I am writing to set the record straight with regard to Congresswoman Kirsten Gillibrand's support of the House Budget Resolution (H. Con. Res. 99). Jasper Nolan's April 25 letter to the editor falsely claims that this resolution represents "the largest tax increase in American history" and would reinstate the marriage penalty tax and eliminate the child tax credit.
This claim is incorrect. The House plan does not include a tax increase. It simply assumes the same level of revenues over the 2007-2012 period as projected by the Congressional Budget Office under its current policy baseline, which essentially assumes no change in current laws governing taxes.
Under current law, the Bush administration's tax cuts, including the child tax credit and relief from the marriage penalty, are slated to expire by the end of 2010.
However, Congress is free under the House budget plan to extend any or all of the tax cuts - as well as relief from the Alternative Minimum Tax - if it fully pays for these extensions through either changes in other taxes or changes in entitlement programs.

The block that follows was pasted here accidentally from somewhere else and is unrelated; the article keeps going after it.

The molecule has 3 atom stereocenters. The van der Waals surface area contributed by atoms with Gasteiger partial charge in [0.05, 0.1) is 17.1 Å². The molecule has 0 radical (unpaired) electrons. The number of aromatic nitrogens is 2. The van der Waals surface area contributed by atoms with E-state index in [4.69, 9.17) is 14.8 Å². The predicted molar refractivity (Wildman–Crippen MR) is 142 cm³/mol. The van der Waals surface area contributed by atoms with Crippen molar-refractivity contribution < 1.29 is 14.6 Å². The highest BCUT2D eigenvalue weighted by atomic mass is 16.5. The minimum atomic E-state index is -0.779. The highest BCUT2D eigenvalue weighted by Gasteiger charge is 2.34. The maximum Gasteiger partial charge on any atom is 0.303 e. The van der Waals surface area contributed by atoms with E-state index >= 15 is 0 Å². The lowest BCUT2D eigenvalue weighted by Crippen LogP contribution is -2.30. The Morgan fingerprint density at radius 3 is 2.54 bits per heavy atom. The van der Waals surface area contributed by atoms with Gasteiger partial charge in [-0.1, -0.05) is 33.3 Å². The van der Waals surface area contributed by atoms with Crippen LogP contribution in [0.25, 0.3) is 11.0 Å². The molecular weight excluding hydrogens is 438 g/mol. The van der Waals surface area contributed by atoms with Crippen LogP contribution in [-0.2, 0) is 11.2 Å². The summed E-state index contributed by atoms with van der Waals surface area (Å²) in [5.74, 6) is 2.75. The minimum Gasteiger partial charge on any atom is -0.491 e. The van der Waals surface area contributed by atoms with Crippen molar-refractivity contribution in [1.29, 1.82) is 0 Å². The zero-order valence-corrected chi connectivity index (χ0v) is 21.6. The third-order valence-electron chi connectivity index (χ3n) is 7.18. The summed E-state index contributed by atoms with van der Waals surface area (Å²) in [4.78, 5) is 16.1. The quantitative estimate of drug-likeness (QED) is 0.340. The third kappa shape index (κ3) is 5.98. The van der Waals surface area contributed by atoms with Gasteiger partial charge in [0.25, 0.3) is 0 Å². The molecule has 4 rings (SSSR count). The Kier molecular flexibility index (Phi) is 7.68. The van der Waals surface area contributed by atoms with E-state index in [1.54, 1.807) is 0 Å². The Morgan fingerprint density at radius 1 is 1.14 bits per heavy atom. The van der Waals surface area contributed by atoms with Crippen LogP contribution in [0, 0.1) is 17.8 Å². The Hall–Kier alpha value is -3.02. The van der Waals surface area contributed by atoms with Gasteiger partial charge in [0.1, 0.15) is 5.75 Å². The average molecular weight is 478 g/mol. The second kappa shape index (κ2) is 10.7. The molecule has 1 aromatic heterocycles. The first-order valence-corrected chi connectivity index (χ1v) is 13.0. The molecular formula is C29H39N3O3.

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In fact, Section 401 of the resolution specifically supports the extension of the child tax credit and marriage penalty relief and the elimination of estate taxes on all except the very largest estates.
It should be recalled that the administration's tax cuts expire in 2010 because their supporters deliberately designed them that way, in order to fit the tax cuts within the cost constraints imposed by the congressional budget resolutions adopted in 2001 and 2003.
To extend the tax cuts without paying for them - and to attack those who simply seek to require that any extension of the tax cuts be paid for - would compound the fiscal irresponsibility of the original gimmick.
TRUDI RENWICK, Ph.D.